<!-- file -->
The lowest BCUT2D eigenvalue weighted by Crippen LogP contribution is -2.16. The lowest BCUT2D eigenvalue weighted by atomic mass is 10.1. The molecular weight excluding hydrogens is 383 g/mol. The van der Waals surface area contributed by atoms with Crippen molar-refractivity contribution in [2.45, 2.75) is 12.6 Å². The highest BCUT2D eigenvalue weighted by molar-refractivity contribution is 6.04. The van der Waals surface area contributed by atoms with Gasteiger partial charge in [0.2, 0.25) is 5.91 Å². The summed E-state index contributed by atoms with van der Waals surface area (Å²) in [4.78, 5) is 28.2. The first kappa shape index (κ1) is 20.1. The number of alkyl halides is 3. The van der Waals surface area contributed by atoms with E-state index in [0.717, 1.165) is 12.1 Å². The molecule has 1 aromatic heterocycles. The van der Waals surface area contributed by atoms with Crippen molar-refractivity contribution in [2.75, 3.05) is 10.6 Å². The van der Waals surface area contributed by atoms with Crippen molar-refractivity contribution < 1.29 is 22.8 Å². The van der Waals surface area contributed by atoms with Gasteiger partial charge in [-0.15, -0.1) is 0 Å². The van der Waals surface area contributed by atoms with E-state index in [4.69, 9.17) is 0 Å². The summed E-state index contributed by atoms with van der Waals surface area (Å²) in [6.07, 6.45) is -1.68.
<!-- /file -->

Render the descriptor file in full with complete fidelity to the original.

The lowest BCUT2D eigenvalue weighted by Crippen LogP contribution is -2.16. The lowest BCUT2D eigenvalue weighted by atomic mass is 10.1. The molecular weight excluding hydrogens is 383 g/mol. The van der Waals surface area contributed by atoms with Crippen molar-refractivity contribution in [2.45, 2.75) is 12.6 Å². The highest BCUT2D eigenvalue weighted by molar-refractivity contribution is 6.04. The van der Waals surface area contributed by atoms with Gasteiger partial charge in [0.2, 0.25) is 5.91 Å². The summed E-state index contributed by atoms with van der Waals surface area (Å²) in [4.78, 5) is 28.2. The first kappa shape index (κ1) is 20.1. The number of alkyl halides is 3. The van der Waals surface area contributed by atoms with E-state index in [0.717, 1.165) is 12.1 Å². The molecule has 1 aromatic heterocycles. The van der Waals surface area contributed by atoms with Crippen molar-refractivity contribution in [2.75, 3.05) is 10.6 Å². The van der Waals surface area contributed by atoms with Crippen molar-refractivity contribution < 1.29 is 22.8 Å². The van der Waals surface area contributed by atoms with Gasteiger partial charge in [-0.15, -0.1) is 0 Å². The van der Waals surface area contributed by atoms with E-state index in [4.69, 9.17) is 0 Å². The summed E-state index contributed by atoms with van der Waals surface area (Å²) in [6.07, 6.45) is -1.68.